Background: Previous research has indicated that the needs of persons infected with human immunodeficiency virus (HIV) for supportive services often go unmet. Although case management has been advocated as a method of decreasing unmet needs for supportive services, its effectiveness is poorly understood.
Objectives: To assess the prevalence of need and unmet need for supportive services and the impact of case managers on unmet need among HIV-infected persons.
Research design: National probability sample.
Participants: A total of 2,832 HIV-infected adults receiving care.
Measures: Need and unmet need for benefits advocacy, housing, home health, emotional counseling, and substance abuse treatment services.
Results: Sixty-seven percent of the sample had a need for at least one supportive service, and 26.6% had an unmet need for at least one service in the previous 6 months. Contingent unmet need (unmet need among persons who needed the service) was greatest for benefits advocacy (34.6%) and substance abuse treatment (27.6%). Fifty-seven percent of the sample had had contact with their case manager in the previous 6 months. In multiple logistic regression analysis, with adjustment for covariates, having a case manager was associated with decreased unmet need for home healthcare (OR =0.39; 95% CI = 0.25-0.60), emotional counseling (OR = 0.54; 95% CI = 0.38-0.78), and any unmet need (OR = 0.70; 95% CI = 0.54-0.91). An increased number of contacts with a case manager was significantly associated with lower unmet need for home health care, emotional counseling, and any unmet need.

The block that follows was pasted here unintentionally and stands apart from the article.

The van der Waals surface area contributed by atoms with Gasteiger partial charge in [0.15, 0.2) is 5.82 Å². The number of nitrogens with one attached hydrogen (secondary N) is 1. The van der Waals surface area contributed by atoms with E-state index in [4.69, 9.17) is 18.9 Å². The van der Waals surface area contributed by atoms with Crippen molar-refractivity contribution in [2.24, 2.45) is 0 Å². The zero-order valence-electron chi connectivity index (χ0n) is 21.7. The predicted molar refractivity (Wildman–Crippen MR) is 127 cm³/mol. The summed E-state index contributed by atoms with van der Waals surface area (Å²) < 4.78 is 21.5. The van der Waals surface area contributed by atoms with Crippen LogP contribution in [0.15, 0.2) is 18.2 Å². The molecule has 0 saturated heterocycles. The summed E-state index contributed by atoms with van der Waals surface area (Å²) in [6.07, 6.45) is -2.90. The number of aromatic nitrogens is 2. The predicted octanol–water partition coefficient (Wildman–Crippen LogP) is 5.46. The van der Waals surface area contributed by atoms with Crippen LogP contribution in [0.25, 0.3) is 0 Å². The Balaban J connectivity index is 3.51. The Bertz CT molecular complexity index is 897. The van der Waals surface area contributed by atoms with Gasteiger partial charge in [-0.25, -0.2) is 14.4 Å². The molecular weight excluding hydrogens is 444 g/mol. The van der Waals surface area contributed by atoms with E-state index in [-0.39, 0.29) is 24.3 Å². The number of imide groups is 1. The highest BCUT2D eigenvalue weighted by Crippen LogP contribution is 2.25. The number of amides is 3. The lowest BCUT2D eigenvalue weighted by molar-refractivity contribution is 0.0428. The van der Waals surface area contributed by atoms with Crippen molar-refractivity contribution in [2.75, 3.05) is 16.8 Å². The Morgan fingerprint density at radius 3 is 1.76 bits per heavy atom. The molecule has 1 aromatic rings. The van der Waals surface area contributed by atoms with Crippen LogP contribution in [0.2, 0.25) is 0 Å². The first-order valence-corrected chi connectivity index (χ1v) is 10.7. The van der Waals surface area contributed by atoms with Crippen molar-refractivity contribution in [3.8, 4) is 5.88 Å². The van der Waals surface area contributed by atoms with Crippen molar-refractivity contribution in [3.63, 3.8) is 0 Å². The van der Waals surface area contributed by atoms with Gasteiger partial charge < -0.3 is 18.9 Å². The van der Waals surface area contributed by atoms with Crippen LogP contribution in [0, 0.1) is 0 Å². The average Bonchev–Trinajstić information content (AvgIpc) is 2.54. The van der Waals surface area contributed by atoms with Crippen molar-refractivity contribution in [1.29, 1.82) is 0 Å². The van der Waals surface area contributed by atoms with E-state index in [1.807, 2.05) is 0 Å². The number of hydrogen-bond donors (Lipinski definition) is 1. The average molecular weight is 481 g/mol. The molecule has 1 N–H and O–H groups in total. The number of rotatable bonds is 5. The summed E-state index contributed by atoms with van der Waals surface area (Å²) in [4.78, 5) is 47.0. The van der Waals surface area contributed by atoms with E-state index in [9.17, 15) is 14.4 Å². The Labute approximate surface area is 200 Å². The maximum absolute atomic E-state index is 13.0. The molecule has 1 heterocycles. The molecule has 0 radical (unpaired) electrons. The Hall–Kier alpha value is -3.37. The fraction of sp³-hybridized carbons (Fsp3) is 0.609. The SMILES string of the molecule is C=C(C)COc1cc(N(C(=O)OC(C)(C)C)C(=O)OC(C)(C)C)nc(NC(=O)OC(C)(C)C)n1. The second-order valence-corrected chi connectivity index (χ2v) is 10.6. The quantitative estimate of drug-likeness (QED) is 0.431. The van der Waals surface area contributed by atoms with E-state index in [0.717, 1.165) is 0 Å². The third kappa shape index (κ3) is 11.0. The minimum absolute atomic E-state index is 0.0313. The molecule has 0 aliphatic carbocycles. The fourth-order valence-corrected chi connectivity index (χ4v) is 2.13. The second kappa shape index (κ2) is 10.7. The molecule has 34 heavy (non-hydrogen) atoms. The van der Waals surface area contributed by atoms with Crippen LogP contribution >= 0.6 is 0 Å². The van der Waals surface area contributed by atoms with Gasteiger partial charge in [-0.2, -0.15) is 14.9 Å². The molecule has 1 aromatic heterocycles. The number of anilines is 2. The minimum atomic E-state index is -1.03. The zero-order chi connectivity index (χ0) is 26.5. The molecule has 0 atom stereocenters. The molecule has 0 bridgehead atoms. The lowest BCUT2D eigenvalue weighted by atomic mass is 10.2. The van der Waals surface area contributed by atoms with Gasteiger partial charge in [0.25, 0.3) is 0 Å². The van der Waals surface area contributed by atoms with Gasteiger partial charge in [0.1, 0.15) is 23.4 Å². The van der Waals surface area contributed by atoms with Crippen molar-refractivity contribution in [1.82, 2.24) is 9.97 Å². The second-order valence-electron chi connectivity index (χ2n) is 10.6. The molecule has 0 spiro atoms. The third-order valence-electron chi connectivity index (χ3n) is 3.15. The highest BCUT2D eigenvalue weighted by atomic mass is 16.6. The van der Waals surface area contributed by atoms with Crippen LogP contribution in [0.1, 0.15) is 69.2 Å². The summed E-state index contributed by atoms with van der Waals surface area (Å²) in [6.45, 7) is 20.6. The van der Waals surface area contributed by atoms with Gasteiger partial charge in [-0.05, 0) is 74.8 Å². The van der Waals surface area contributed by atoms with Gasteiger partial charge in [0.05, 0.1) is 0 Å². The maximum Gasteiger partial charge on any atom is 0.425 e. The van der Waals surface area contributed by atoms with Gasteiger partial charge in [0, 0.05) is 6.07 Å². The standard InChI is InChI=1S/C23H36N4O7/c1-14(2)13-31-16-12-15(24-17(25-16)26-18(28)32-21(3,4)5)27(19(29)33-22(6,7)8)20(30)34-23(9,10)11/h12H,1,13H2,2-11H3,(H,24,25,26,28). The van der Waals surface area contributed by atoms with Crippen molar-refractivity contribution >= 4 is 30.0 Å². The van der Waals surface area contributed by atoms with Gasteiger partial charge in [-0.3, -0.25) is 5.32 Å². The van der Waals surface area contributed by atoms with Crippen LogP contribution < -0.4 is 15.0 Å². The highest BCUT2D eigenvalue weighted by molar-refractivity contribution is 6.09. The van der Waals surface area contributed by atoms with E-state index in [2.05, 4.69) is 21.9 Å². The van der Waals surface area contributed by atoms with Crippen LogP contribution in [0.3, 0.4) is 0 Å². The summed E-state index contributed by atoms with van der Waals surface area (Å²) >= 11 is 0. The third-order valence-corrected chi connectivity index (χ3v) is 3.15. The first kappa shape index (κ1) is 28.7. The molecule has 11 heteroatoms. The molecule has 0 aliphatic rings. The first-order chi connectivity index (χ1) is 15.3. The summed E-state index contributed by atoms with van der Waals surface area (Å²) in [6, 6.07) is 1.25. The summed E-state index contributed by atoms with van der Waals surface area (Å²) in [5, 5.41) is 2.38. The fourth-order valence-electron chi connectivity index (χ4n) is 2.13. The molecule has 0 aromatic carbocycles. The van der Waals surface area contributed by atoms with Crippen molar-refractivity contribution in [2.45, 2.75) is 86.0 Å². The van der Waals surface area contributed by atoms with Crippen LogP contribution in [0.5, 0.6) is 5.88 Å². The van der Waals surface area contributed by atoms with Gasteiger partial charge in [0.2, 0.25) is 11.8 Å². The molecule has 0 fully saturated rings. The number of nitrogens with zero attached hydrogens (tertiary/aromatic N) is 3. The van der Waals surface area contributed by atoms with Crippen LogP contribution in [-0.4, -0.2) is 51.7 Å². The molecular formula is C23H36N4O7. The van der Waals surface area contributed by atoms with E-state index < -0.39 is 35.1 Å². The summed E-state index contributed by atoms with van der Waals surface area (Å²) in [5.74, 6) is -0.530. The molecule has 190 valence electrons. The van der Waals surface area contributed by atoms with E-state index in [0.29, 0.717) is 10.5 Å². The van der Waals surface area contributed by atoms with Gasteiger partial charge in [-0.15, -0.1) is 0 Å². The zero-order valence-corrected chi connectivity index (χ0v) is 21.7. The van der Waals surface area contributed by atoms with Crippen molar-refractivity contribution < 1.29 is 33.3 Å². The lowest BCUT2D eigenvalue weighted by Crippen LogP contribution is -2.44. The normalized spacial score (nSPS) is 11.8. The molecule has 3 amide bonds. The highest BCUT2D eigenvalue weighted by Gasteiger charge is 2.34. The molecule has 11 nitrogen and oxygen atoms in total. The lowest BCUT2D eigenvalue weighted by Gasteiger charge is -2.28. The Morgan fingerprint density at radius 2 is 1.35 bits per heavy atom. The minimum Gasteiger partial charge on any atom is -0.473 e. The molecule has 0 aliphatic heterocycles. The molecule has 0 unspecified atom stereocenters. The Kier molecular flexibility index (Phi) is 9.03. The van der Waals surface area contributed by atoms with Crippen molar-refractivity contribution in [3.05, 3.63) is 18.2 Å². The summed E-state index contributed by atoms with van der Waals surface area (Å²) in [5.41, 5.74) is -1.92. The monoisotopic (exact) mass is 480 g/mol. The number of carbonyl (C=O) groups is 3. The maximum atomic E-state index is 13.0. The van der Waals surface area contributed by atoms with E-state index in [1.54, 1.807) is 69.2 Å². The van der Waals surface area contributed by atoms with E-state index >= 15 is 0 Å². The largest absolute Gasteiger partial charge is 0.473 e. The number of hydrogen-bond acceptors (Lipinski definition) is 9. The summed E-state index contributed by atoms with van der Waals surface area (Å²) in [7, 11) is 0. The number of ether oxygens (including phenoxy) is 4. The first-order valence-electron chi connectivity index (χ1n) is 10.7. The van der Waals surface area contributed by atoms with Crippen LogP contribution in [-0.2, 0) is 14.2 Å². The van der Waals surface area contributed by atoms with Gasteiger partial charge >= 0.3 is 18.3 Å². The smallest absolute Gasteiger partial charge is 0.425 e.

Conclusions: Need and unmet need for supportive services among HIV-infected persons is high. Case management programs appear to lower unmet need for supportive services.